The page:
The idea that glyphosate might be incorporated into gelatin/collagen was proposed by Stephanie Seneff, PhD in 2017. Here is her theory, as posted on the Weston A. Price website-

    https://www.westonaprice.org/health-topics/environmental-toxins/glyphosate-in-collagen/

    If you read through the article, you realize she is only presenting a hypothesis that glyphosate could substitute for glycine and proline, but offers no direct evidence. If you read the comments, some people express doubt if it's even possible. A couple people also link to tests on the Great Lakes website that apparently showed that Great Lakes Gelatin had no detectable levels of glyphosate on two separate occasions, but as the links are now broken, I can't confirm. As far as I can tell, your objection to gelatin is based on a theory, and nothing more.
     
  19. yerrag

    yerrag Member

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    Thanks for the reminder that the concern of glyphosate substituting for glycine is still based on a theory. I hope that it would just stay that way.

    There is already a study that came out last month on it that allays these fears, although the experiment is limited in duration of 6 days:

    Glyphosate does not substitute for glycine in proteins of actively dividing mammalian cells. - PubMed - NCBI

    I think that more studies are needed though, especially those of longer duration, or based on analyzing animal protein from animals fed and grown on GMO-containing feeds.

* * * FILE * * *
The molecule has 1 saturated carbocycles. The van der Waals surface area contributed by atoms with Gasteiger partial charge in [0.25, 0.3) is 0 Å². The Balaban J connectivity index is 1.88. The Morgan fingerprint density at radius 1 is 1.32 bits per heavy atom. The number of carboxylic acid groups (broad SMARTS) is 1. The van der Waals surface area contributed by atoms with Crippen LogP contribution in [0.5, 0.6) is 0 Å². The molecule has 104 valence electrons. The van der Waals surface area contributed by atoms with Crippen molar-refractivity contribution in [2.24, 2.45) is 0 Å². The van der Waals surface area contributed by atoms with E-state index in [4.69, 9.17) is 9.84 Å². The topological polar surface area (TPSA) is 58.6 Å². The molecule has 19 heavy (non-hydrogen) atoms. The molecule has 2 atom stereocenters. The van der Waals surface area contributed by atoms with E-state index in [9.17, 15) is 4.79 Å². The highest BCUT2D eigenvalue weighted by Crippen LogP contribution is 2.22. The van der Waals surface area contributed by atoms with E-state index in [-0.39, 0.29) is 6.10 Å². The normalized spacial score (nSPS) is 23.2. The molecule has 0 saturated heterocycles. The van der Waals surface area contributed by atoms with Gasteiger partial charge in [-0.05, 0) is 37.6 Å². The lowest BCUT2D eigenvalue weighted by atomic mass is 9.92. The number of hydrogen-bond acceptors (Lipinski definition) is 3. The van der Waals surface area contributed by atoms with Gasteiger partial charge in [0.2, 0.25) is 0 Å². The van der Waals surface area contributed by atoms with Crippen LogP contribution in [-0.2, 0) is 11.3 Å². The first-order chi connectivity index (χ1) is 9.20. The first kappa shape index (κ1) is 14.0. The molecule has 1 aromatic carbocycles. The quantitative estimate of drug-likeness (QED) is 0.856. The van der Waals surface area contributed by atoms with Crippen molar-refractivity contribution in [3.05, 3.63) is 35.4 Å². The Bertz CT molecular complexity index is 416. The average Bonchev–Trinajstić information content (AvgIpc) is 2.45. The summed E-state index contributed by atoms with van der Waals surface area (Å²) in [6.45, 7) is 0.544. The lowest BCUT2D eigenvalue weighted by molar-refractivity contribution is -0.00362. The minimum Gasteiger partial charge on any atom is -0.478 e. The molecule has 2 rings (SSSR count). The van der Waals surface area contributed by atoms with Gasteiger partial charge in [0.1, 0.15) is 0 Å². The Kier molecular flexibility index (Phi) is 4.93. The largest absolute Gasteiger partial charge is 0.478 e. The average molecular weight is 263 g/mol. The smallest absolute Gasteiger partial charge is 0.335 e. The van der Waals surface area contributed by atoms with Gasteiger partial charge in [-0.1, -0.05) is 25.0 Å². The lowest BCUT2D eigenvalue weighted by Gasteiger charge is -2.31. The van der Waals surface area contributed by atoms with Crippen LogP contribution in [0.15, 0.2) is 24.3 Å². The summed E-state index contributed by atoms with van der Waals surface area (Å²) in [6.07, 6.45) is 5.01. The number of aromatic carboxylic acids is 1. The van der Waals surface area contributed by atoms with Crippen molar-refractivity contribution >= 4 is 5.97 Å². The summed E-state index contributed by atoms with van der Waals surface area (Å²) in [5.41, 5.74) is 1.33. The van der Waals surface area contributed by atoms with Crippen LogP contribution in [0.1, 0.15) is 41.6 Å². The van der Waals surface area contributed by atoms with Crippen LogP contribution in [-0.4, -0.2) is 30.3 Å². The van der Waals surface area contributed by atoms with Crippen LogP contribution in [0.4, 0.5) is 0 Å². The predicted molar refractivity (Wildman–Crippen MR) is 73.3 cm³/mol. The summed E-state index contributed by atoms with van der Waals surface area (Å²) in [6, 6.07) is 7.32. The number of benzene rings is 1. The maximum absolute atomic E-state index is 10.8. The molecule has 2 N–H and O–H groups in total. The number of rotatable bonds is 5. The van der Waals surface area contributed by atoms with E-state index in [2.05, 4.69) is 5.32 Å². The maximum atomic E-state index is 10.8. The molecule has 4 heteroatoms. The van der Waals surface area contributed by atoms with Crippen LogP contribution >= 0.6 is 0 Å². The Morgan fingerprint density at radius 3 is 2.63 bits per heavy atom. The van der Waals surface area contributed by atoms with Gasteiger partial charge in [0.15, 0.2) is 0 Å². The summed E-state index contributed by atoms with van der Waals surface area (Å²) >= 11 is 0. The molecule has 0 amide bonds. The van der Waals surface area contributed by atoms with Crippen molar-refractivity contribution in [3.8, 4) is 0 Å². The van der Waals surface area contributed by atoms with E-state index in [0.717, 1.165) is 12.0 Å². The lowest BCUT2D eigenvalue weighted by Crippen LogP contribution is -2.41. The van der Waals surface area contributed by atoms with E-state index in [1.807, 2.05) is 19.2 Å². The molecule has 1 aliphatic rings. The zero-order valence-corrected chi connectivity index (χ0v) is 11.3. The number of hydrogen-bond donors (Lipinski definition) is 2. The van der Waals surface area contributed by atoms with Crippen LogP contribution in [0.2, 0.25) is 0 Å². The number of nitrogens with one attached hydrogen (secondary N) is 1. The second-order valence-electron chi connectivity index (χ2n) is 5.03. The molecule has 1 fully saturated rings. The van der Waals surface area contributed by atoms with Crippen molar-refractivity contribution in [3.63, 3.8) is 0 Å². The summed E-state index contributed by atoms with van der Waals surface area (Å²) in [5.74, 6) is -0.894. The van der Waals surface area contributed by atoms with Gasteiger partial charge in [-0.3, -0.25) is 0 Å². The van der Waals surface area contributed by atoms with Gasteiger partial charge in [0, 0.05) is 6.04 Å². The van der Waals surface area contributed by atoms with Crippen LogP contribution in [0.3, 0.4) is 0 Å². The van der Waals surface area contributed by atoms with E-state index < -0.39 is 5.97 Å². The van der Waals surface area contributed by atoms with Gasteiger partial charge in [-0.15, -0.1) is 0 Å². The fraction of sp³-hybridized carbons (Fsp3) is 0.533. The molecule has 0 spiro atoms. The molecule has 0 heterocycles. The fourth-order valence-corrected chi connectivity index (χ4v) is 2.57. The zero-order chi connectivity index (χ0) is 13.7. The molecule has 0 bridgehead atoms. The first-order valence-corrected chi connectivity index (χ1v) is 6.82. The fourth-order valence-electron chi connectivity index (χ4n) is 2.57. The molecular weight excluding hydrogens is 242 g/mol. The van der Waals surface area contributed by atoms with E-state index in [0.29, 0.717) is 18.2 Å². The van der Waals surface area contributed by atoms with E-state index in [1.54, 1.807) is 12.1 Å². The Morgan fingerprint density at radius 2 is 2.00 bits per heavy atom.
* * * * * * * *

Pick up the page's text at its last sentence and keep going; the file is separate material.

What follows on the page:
I would like to test my urine glyphosate levels, but it's not available where I live. Since I've been avoiding GMO-contaminated plant food, but can't avoid eating livestock and poultry that's fed with GMO feeds, I could probably gauge indirectly whether eating animal protein would cause me to be exposed to glyphosate. If a glyphosate test would turn out to be high, would it be reasonable for me to conclude that I'm getting my glyphosate from eating GMO-tainted livestock and poultry?
     
  20. methylenewhite

    methylenewhite Member

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    You have traditional dish called mocoto or mocotó. Pressure cooked beef or pork leg cartilage. It's cheap to buy and make yourself. Almost any Brazilian family has a pressure cooker. 1 kilo of mocotó costs about 8RS here in Nordeste. And every butcher shop here in Nordeste has beef snank - mão de vaca should be about 12rs per kilo. It's almost fat free and has lots of glicine.


    Vai num frigorífico e pede mocotó. Ainda tem outro opção mão de vaca que tem teor alto de glycina.
    Prato tipicamente brasileiro, mocotó previne envelhecimento e câncer